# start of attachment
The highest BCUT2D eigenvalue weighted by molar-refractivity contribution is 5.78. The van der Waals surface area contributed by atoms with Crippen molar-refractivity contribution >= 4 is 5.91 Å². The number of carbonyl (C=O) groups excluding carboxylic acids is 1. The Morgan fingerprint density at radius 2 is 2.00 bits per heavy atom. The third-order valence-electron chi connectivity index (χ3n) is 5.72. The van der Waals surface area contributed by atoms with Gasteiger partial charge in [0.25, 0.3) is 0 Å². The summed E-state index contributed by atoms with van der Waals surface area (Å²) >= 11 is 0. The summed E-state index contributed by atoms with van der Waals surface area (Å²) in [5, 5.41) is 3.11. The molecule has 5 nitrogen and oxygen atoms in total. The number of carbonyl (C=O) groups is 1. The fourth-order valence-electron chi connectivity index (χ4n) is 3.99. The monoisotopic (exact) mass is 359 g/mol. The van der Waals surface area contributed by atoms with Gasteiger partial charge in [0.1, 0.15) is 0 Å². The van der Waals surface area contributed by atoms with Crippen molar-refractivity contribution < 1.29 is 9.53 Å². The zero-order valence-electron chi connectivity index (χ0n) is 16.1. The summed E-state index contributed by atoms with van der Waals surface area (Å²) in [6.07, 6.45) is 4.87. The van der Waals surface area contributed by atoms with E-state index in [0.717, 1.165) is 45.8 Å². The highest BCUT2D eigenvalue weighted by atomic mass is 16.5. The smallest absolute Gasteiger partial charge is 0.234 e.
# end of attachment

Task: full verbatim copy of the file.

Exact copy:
The highest BCUT2D eigenvalue weighted by molar-refractivity contribution is 5.78. The van der Waals surface area contributed by atoms with Crippen molar-refractivity contribution >= 4 is 5.91 Å². The number of carbonyl (C=O) groups excluding carboxylic acids is 1. The Morgan fingerprint density at radius 2 is 2.00 bits per heavy atom. The third-order valence-electron chi connectivity index (χ3n) is 5.72. The van der Waals surface area contributed by atoms with Gasteiger partial charge in [0.25, 0.3) is 0 Å². The summed E-state index contributed by atoms with van der Waals surface area (Å²) >= 11 is 0. The summed E-state index contributed by atoms with van der Waals surface area (Å²) in [5, 5.41) is 3.11. The molecule has 5 nitrogen and oxygen atoms in total. The number of carbonyl (C=O) groups is 1. The fourth-order valence-electron chi connectivity index (χ4n) is 3.99. The monoisotopic (exact) mass is 359 g/mol. The van der Waals surface area contributed by atoms with Gasteiger partial charge in [0.1, 0.15) is 0 Å². The van der Waals surface area contributed by atoms with Crippen molar-refractivity contribution < 1.29 is 9.53 Å². The zero-order valence-electron chi connectivity index (χ0n) is 16.1. The summed E-state index contributed by atoms with van der Waals surface area (Å²) in [6.07, 6.45) is 4.87. The van der Waals surface area contributed by atoms with E-state index in [0.717, 1.165) is 45.8 Å². The highest BCUT2D eigenvalue weighted by atomic mass is 16.5. The smallest absolute Gasteiger partial charge is 0.234 e.